Namita Gokhale takes potshots at elite society in new book
Twenty seven years after her debut novel shocked and awed Indian publishing with straight- from-the-shoulder sexual humour, Namita Gokhale is back with another satire that takes potshots at today's politicians and well-heeled society.
"Yes, I have caricatured society again in my new novel. From the time I have written my first novel 'Paro' society has seen many changes. I wanted to do go back to writing social comedy and took characters from the first fiction," said Gokhale, who has authored a total of 10 books.
The formula for Delhi's social networking, its obsession with acronyms used for various civic bodies and the mores of political spouses, society ladies, the working class form the various themes in Gohale's new novel "Priya: In Incredible Indyaa" that is a take off from her 1984 book,"Paro: Dreams of Passion."
"Paro was a comical novel, funny novel and then as a reaction I went into writing more and more serious books which were fun also but in a different tone," says the 55-year-old author whose bibliography sports non-fiction such as "Mountain Echoes", "The Book of Shiva", "The Mahabharata" and "In Search of Sita -- Revisiting Mythology."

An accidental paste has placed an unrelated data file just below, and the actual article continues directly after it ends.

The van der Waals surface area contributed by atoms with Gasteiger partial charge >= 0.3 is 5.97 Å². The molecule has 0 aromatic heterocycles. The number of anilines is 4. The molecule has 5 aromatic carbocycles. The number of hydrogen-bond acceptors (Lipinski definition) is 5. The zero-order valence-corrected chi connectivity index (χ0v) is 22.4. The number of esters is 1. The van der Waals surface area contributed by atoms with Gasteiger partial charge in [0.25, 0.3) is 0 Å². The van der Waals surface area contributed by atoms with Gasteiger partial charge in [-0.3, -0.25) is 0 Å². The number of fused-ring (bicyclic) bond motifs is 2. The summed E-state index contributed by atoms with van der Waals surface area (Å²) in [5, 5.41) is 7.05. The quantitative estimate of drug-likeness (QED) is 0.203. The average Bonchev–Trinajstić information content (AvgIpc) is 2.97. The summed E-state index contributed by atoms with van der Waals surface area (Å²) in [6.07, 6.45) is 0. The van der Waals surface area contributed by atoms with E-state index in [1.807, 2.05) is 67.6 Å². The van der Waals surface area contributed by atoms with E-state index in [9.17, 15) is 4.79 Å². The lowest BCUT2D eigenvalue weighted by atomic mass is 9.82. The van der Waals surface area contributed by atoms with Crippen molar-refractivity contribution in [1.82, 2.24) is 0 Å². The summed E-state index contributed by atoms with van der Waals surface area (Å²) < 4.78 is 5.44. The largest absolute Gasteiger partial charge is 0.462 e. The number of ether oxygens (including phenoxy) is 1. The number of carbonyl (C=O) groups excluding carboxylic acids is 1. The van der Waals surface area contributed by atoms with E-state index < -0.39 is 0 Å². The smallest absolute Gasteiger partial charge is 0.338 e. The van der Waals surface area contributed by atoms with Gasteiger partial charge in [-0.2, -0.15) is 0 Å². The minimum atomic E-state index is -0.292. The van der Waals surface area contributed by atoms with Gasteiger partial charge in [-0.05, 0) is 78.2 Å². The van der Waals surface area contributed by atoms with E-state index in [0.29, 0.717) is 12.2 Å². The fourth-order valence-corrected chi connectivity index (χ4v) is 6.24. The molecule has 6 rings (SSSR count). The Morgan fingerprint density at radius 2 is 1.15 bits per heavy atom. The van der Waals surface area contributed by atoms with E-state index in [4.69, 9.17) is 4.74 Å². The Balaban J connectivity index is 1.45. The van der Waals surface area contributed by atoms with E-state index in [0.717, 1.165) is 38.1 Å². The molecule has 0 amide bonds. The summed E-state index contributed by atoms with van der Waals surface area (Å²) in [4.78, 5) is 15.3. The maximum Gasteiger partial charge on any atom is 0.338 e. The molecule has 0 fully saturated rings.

Gokhale, who turned publisher at the young age of 17 by bringing out the popular seventies film magazine "Super" from Mumbai says she is now not so clued into films. "I was deeply into film culture when I was younger and had a ringside view of the happening during my time at 'Super' but in Bhutan where they had invited many filmstars like Imtiaz Ali and Madhavan, it did not ring a bell," says the author who was an advisor at the recently concluded Mountain Echoes literary festival in Bhutan.
Through the eyes of a middle class girl who works her way through social and professional ranks to become the wife of a minister, Gokhale's recent novel takes a sneak peek at Bollywood culture, cricket, gay relationships, infidelity, political hobnobbing, social activism, current economic scenario as well as various events that make it to the daily newspapers. "Yes I have caricatured society, I do encounter society ladies and their eccentricities never ceases to amaze me. The whole celebrity culture has spawned so much hilarity and triviality," says the author who strives to stick to a timeless storyline while returning to her territory of her first novel.
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